Congratulating ourselves on being two-for-two, we rested for most of an hour, finishing both bottles of Quincy, before moving on to the main.
MAIN COURSE: Broiled Scallops in Red Navel Orange Beurre Blanc with Broccolini and Medallion Potatoes
Going in, we knew we were making the navel orange beurre blanc after Gretchyn had found a guy selling the oranges on the side of the road. Twice the size of a blood orange and darker inside, the juice is sweet and powerfully intense. We decided to see what looked best at the seafood counter before deciding what to put under the sauce, narrowing it down to corvina, halibut, or scallops. They didn’t have corvina, and the 12-15 count scallops looked and smelled great. We had our winner.
We decided on a whim to broil the scallops. We love searing them, but it can be quite tricky to get the consistency right. No one wants jelly scallops, regardless of how deliciously crispy the tops and bottoms are. We were delighted at how they turned out. Tossed in some extra virgin olive oil, salt, pepper, and few tablespoons of the red navel juice, they cooked to the right consistency—firm but not rubbery—in about 11 minutes under the broiler. What made the dish, however, was the beurre blanc.
RED NAVEL ORANGE BEURRE BLANC (serving six)
Juice from 2 large red navel oranges
Juice from 1 medium blood orange
Juice from 1 small lime
3/4 pound of butter, cut into 1 tablespoon squares
2 tablespoons heavy cream
Roughly 1 cup dry white wine
Salt and pepper to taste
This one was all Gretchyn’s doing. I merely served as taster along the way. Juicing the oranges yielded right about a cup of juice. To that she added enough wine to make two cups of liquid. In this case, we used the very tasty and very affordable Graham Beck’s Chenin Blanc since we had opened a bottle the night before and not finished it, but any white wine with good, crisp acidity will do. On a low heat, she reduced that until it was about three tablespoons of liquid. Ticking up the heat to medium-low, she added the cream and then the butter, one square at a time, until they were all melted in. When the broccolini (steamed just under 11 minutes) and the medallion potatoes (roasted in olive oil, salt, and pepper for half an hour) came out, we plated it all and then drizzled the beurre blanc over everything, lightly on the vegetables and potatoes, slightly heavier on the scallops. It was spectacular, and now we’re dreaming up a hundred other excuses to make the sauce.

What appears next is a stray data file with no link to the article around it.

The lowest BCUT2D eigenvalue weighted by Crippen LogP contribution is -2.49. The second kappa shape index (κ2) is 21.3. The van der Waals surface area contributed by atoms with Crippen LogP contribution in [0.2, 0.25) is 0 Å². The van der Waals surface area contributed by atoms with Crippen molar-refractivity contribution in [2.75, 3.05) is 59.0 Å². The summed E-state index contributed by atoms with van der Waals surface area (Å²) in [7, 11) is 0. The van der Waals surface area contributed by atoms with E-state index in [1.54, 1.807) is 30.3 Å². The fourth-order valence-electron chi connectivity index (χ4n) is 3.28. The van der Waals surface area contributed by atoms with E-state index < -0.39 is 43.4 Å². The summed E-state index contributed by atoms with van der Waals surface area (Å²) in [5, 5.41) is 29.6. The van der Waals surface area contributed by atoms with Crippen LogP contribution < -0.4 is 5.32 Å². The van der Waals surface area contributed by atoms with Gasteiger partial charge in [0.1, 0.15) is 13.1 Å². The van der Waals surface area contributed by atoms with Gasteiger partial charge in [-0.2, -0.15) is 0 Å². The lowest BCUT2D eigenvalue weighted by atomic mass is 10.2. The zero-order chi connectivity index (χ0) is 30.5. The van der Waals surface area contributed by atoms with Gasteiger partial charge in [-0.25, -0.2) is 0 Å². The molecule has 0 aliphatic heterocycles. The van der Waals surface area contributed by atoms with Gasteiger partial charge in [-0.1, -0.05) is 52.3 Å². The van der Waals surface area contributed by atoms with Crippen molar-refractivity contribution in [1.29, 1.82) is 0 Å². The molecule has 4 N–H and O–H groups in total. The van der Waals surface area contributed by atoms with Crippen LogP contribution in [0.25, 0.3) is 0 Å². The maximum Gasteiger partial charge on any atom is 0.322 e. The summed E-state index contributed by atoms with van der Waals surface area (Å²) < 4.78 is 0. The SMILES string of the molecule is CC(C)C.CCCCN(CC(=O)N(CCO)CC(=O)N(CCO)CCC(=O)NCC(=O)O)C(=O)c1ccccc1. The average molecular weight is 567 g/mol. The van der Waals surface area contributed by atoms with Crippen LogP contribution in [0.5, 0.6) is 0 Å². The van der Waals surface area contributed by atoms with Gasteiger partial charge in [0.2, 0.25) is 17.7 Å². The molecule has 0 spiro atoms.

Our wine assignment was California, so we chose 2012 Buoncristiani Sauvignon Blanc Napa Valley on the recommendation of our friend Giovanni at the wine shop. I told him that I wanted a big, Robert Foley-like choice, and he didn’t disappoint. Interestingly enough, if I was drinking the Buoncristini just as a “cocktail” wine, I might have not been as pleased. The understated fruit character, acidity, and minerality were all in great balance, making it a fine pairing for the meal. As a wine for poolside, it just wouldn’t have had enough punch.
DESSERT: Orange Amaretto Parfait with Caramelized Pineapple
Another idea from the fertile mind of my lovely rocket scientist, she took the basis of one of her most popular creations, and orange cream roulade (featured previously on these pages), and turned it into a parfait, garnishing it with some fresh strawberries. The picture does all the work.
To go with it, we poured 2007 Inniskillin Ice Wine, a gift from my Monday Night Gamers. It was a sweet, sweet exclamation point on a sweet, sweet evening with four remarkable friends. Five and a half hours in, we closed the books on Dinner Gang 11 and laid immediate plans for number 12.